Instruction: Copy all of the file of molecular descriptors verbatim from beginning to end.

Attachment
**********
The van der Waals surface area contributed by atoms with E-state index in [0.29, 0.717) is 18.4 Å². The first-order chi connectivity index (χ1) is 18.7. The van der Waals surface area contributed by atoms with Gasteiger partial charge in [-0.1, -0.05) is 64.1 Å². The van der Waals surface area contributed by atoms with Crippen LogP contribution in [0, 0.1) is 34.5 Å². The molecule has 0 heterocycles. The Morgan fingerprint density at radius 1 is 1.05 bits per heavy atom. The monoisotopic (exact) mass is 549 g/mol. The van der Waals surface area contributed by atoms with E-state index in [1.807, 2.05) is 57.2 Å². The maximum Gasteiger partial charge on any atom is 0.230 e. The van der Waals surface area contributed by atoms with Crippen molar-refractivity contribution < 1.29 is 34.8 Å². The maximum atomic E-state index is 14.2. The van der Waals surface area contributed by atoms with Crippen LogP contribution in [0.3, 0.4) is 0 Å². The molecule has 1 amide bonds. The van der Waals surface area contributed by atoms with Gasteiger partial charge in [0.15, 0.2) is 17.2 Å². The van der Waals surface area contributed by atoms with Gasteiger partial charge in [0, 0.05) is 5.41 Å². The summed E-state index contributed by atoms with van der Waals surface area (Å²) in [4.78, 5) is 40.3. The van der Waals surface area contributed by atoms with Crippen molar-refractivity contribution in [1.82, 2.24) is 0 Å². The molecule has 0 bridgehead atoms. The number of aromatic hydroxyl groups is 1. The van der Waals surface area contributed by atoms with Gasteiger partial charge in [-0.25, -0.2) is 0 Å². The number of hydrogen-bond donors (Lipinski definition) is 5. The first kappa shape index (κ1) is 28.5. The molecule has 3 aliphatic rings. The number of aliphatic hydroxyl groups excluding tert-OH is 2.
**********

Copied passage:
The van der Waals surface area contributed by atoms with E-state index in [0.29, 0.717) is 18.4 Å². The first-order chi connectivity index (χ1) is 18.7. The van der Waals surface area contributed by atoms with Gasteiger partial charge in [-0.1, -0.05) is 64.1 Å². The van der Waals surface area contributed by atoms with Crippen LogP contribution in [0, 0.1) is 34.5 Å². The molecule has 0 heterocycles. The Morgan fingerprint density at radius 1 is 1.05 bits per heavy atom. The monoisotopic (exact) mass is 549 g/mol. The van der Waals surface area contributed by atoms with E-state index in [1.807, 2.05) is 57.2 Å². The maximum Gasteiger partial charge on any atom is 0.230 e. The van der Waals surface area contributed by atoms with Crippen molar-refractivity contribution < 1.29 is 34.8 Å². The maximum atomic E-state index is 14.2. The van der Waals surface area contributed by atoms with Crippen LogP contribution in [0.3, 0.4) is 0 Å². The molecule has 1 amide bonds. The van der Waals surface area contributed by atoms with Gasteiger partial charge in [0.15, 0.2) is 17.2 Å². The van der Waals surface area contributed by atoms with Gasteiger partial charge in [0, 0.05) is 5.41 Å². The summed E-state index contributed by atoms with van der Waals surface area (Å²) in [4.78, 5) is 40.3. The van der Waals surface area contributed by atoms with Crippen molar-refractivity contribution in [1.82, 2.24) is 0 Å². The molecule has 0 bridgehead atoms. The number of aromatic hydroxyl groups is 1. The van der Waals surface area contributed by atoms with Gasteiger partial charge in [-0.25, -0.2) is 0 Å². The number of hydrogen-bond donors (Lipinski definition) is 5. The first kappa shape index (κ1) is 28.5. The molecule has 3 aliphatic rings. The number of aliphatic hydroxyl groups excluding tert-OH is 2.